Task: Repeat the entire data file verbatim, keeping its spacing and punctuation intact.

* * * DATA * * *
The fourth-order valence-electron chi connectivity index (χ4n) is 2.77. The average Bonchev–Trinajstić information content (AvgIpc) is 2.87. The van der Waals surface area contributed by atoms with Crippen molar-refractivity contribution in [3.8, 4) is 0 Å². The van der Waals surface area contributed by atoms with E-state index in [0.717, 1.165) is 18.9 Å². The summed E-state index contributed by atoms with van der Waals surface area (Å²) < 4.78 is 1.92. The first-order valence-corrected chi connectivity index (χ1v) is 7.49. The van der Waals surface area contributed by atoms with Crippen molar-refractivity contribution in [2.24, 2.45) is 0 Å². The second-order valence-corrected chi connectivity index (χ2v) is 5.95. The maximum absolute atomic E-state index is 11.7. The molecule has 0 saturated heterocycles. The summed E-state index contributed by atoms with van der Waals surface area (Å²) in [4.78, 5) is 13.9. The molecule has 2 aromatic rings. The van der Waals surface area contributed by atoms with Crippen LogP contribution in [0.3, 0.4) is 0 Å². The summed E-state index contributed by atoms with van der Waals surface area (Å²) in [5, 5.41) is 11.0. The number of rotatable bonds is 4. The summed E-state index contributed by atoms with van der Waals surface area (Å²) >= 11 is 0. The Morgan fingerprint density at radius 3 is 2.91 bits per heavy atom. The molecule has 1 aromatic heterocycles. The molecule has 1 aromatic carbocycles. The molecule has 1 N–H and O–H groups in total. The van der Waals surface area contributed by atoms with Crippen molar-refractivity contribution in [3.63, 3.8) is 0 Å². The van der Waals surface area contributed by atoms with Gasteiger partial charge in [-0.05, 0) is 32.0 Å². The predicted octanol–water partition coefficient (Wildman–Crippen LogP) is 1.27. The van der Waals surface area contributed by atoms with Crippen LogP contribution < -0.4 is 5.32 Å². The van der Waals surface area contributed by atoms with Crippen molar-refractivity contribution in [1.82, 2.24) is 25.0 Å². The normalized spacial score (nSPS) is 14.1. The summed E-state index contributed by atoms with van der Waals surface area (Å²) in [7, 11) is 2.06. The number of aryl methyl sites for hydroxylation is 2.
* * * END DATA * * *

The fourth-order valence-electron chi connectivity index (χ4n) is 2.77. The average Bonchev–Trinajstić information content (AvgIpc) is 2.87. The van der Waals surface area contributed by atoms with Crippen molar-refractivity contribution in [3.8, 4) is 0 Å². The van der Waals surface area contributed by atoms with E-state index in [0.717, 1.165) is 18.9 Å². The summed E-state index contributed by atoms with van der Waals surface area (Å²) < 4.78 is 1.92. The first-order valence-corrected chi connectivity index (χ1v) is 7.49. The van der Waals surface area contributed by atoms with Crippen molar-refractivity contribution in [2.24, 2.45) is 0 Å². The second-order valence-corrected chi connectivity index (χ2v) is 5.95. The maximum absolute atomic E-state index is 11.7. The molecule has 0 saturated heterocycles. The summed E-state index contributed by atoms with van der Waals surface area (Å²) in [4.78, 5) is 13.9. The molecule has 2 aromatic rings. The van der Waals surface area contributed by atoms with Crippen LogP contribution in [0.3, 0.4) is 0 Å². The summed E-state index contributed by atoms with van der Waals surface area (Å²) in [5, 5.41) is 11.0. The number of rotatable bonds is 4. The summed E-state index contributed by atoms with van der Waals surface area (Å²) >= 11 is 0. The Morgan fingerprint density at radius 3 is 2.91 bits per heavy atom. The molecule has 1 aromatic heterocycles. The molecule has 1 aromatic carbocycles. The molecule has 1 N–H and O–H groups in total. The van der Waals surface area contributed by atoms with Crippen molar-refractivity contribution in [3.63, 3.8) is 0 Å². The van der Waals surface area contributed by atoms with Gasteiger partial charge in [-0.05, 0) is 32.0 Å². The predicted octanol–water partition coefficient (Wildman–Crippen LogP) is 1.27. The van der Waals surface area contributed by atoms with Crippen LogP contribution < -0.4 is 5.32 Å². The van der Waals surface area contributed by atoms with Crippen molar-refractivity contribution in [1.82, 2.24) is 25.0 Å². The normalized spacial score (nSPS) is 14.1. The summed E-state index contributed by atoms with van der Waals surface area (Å²) in [7, 11) is 2.06. The number of aryl methyl sites for hydroxylation is 2.